Igniting Innovation: Tips, Sparks and Ideas for Acting on Innovation

Make Your System VISIBLE

Posted by Maggie Slovonic Pfeifer on Jun 3, 2016 10:22:33 AM

Appreciation for a System is Dr. W. Edwards Deming’s first principle from his teachings on management and transformation of business. Deming teaches us that a leader must understand the system he or she is attempting to manage.

Now, I’ve been exposed to this lesson, and in fact have taught it during many training sessions in the past few years. But it wasn’t until recently that I became haunted by it.

The way we generally gain Appreciation for a System is to make the system VISIBLE. This means mapping out the activities that take place in order to achieve the overall aim of the system. We map out the activities of the way work gets done today, not in some idealistic world, but the way it actually happens right now.

Recently, my team drew out a system map for a system that I am attemptingleadershipsystemsmap.jpg to manage, and showed it to me. My heart sank and a lump developed in my throat. Thats not a system that I architected or would ever even approve of. Thats a system that just kind of casually formed out of the chaos over time. And I didn’t like what I saw (and by the way, the team didn’t like it either).

You might work in a place where every process and job duty has been carefully architected to optimize output, and streamline work. Or, like me, you work within a system that just kind of came to be, over time, because the people working within it had to do what they had to do in order to survive. And whats worse, there may not be anyone technically “responsible” for the system or feel they have the authority to change it.

But here’s the good news. What I learned is that as soon as you make the system visible, opportunities for improvement literally jump off the page. So, if you can get the people within the system together to make it visible - no matter who technically owns it - you can make progress.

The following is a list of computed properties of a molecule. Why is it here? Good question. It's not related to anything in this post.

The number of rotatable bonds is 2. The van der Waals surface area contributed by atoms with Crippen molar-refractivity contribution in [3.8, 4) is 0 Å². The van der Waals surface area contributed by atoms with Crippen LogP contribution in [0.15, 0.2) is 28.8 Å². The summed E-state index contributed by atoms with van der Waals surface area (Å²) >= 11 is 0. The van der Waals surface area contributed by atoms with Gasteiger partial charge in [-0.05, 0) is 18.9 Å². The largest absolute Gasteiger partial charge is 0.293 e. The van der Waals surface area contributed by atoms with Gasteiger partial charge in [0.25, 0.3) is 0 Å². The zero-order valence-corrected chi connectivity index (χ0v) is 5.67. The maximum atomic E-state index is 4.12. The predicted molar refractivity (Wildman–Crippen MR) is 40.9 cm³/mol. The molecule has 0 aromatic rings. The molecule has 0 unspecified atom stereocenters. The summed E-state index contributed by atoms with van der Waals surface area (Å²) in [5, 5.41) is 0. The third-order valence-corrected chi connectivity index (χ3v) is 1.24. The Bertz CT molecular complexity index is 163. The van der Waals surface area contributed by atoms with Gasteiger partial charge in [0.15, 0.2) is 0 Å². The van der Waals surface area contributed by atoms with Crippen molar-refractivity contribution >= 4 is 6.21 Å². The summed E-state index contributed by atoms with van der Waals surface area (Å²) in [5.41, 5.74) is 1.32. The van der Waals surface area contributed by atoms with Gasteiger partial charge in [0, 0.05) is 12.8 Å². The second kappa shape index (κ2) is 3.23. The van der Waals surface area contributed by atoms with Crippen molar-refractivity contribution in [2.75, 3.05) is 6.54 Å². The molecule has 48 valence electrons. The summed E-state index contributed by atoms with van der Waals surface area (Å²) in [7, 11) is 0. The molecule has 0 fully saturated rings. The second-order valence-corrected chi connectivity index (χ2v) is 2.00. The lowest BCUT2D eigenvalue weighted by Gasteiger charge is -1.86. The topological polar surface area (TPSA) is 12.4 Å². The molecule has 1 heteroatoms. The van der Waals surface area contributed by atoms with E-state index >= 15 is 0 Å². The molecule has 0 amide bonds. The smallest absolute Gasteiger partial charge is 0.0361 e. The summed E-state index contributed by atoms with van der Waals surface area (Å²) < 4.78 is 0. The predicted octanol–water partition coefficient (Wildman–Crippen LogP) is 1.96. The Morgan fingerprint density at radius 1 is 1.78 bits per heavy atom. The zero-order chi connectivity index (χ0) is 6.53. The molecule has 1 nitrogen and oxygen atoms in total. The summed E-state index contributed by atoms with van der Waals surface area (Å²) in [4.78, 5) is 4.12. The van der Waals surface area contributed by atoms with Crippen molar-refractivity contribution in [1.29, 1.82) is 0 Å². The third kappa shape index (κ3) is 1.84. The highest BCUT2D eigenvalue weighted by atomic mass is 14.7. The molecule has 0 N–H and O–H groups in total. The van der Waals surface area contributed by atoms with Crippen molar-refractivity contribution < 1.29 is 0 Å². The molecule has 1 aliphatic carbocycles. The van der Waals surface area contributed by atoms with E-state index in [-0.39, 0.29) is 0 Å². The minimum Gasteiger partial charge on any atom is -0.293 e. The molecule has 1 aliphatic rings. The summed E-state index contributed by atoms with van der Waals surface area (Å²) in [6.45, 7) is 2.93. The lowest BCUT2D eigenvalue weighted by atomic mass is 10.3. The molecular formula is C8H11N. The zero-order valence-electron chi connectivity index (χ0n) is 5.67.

Here’s how it works. If you are dissatisfied with the way work is getting done, you’re missing deadlines or feeling frustrated by rework and communication do-loops, try to gain an appreciation of your system.  Ask those who work within the system to meet and map it out.

To frame the conversation, start by agreeing on the following attributes of your system.

Name of the System - this will make sure everyone is on the same page on what you are mapping out.

Aim of the System - this is tough, as it requires everyone to agree on the singular purpose for why you are doing the work you are doing.

Stakeholders - identify who has a stake, who benefits from the system working well.

Boundaries - what is included, where does the system start and stop.

Metric - what is the ONE thing you measure to know if you are fulfilling the aim of the system.

Then, clear a large space on the white board to map the system. And most likely erase it and map it again, and repeat until you’ve got a good understanding of how everything is working… and not working, today.

Now, give everyone a chance to suggest ideas to improve it. Focus on improving the parts of the system that are highly unpredictable, the parts where people are getting stuck or slowed down, and the parts where motivation stalls out and apathy sets in.

And if you are the leader who is attempting to manage this system, start experimenting with the ideas and implement the ones that gain traction and help you achieve the overall aim better, faster or with more fun being had along the way.

Topics: Leading Innovation, leadership, Dr. Deming

Maggie Slovonic Pfeifer

Written by Maggie Slovonic Pfeifer

Maggie P. is the Director of Education, fearlessly leading and teaching 1,000s of students around the world the best practices for innovation and applying systems thinking to their lives and organizations.

Welcome to the first blog from the Eureka! Ranch and Innovation Engineering Institute team.  Here you will find a diverse group of innovators dedicated to changing the world by transforming innovation from a random gamble to a reliable system that delivers increased innovation speed and decreased risk.


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